A very determined and naughty bear has walked more than 100 miles back to his ‘hometown’.
Juan Carrito hit the headlines last year after several high profile crimes in the Italian town of Roccaraso.
He had become infamous for biscuit thievery, bin-break ins and public urination.
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In March, the two-year-old was sent behind bars to an enclosure for ‘problem animals’ in the village of Palena.
In a bid to rehabilitate the bothersome bear, authorities then released him into the wilds of the Apennine mountains.
But Juan simply padded his way back to Roccaraso – a journey of more than 100 miles due to a few woodland detours along the way.
Park rangers at the Maiella National Park were able to track the bear’s journey through a satellite collar.
Juan had spent 18 days walking between the valleys of Abruzzo to return ‘home’.
Luciano Di Martino, director of the Maiella National Park, told La Repubblica: ‘This mammal has accomplished an extraordinary feat: he practically went around the entire Maiella, climbed the valleys and peaks, passed through inaccessible areas, moving for over 150 kilometres, until he returned where we had taken it.
‘It’s a bad thing to say from a nature point of view, but for him, it seems natural to be in Roccaraso, where there is activity, people and other animals.’
Juan had initially been banished from Roccaraso after a high-profile break-in at a local bakery.
He scoffed an entire afternoon’s worth of biscuits before fleeing to the forest – leaving a trail of crumbs and metal trays behind him.
The crime was too much for authorities to bear, and Juan was exiled to a remote area in the mountains.
But the homesick bear made his way back home a week later.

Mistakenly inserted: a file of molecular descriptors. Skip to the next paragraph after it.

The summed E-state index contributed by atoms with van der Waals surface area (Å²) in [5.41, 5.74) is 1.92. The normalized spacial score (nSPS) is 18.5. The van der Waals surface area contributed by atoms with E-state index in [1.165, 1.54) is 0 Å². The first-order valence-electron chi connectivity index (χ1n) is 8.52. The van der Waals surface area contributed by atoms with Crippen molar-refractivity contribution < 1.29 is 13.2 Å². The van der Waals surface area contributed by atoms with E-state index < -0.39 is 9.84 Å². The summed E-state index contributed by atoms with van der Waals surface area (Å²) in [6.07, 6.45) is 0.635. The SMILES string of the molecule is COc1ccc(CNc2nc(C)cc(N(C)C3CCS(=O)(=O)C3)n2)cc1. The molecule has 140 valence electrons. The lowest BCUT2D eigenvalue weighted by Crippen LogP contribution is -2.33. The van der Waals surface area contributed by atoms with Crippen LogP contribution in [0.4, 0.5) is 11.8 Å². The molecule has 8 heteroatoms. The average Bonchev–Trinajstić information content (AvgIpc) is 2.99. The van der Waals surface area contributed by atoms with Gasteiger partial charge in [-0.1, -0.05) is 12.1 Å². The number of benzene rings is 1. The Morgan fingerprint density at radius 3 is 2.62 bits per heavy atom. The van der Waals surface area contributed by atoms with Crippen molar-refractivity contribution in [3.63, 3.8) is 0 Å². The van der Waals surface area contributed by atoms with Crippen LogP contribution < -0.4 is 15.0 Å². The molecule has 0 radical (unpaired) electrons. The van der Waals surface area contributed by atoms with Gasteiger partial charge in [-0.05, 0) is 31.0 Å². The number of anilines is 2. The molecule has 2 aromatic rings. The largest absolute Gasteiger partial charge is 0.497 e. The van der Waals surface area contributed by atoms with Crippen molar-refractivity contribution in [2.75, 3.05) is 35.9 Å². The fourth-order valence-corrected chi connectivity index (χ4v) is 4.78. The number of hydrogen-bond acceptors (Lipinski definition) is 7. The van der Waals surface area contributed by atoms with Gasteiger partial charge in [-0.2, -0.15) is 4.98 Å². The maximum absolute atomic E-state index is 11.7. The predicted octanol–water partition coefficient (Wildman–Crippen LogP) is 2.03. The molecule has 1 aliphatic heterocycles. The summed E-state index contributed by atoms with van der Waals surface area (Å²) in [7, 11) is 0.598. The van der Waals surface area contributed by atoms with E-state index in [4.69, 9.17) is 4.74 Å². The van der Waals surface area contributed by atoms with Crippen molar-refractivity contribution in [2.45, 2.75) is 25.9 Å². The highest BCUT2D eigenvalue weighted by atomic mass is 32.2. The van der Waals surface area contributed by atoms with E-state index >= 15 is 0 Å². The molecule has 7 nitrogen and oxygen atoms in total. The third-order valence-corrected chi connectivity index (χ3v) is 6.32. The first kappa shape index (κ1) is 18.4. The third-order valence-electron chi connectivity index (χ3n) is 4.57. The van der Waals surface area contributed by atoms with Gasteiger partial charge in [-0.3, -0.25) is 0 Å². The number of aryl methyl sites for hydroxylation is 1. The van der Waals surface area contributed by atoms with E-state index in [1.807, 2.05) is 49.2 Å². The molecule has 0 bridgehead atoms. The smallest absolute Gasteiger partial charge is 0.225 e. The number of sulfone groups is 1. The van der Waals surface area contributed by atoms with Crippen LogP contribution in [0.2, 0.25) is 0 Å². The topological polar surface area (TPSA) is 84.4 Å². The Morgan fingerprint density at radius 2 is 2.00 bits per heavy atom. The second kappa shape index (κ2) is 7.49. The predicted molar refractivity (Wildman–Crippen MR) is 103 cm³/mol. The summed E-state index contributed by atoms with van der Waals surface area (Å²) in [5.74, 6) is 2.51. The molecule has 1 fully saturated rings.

The world has grown to love the Italian animal and, following news of his most recent return to Roccaraso, took to social media to share their joy.
‘Viva Juan Carrito!’ wrote one Twitter user, and ‘I LOVE JUAN CARRITO’ proclaimed another.
But local residents are torn on the best course of action for the bear.
On Facebook, Rosalba Mazza wrote: ‘I hope no one puts food in Carrito because his habitat is the mountains, not the city, so we have to hope that he will return there.’
And resident Cesidio Antonio Sforza added: ‘This bear, he uprooted the net in my garden, he broke the branches of a dozen apple trees, and destroyed 30 apple trees in my uncle’s land worth €100.
‘I’d love him too if you show me how and why.’
But others said attempts to banish the bear would be fruitless.
Max Pipolo wrote: ‘It’s useless now, Roccaraso is Juan Carrito’s house.’
And Lina Di Salvo added: ‘He has come back home… one love.’
And Sandro Forte warned: ‘Dear friends of Roccaraso, I ask you to remove all the videos of the bear, because they will inevitably contribute to his capture and imprisonment.’
The Marsican bear population across the area has dwindled to an estimated 65 over the past two decades, thought to be the result of illegal hunting or the animals being hit by vehicles.
In 2019, the Italian branch of the World Wildlife Fund (WWF) warned the animal faced extinction.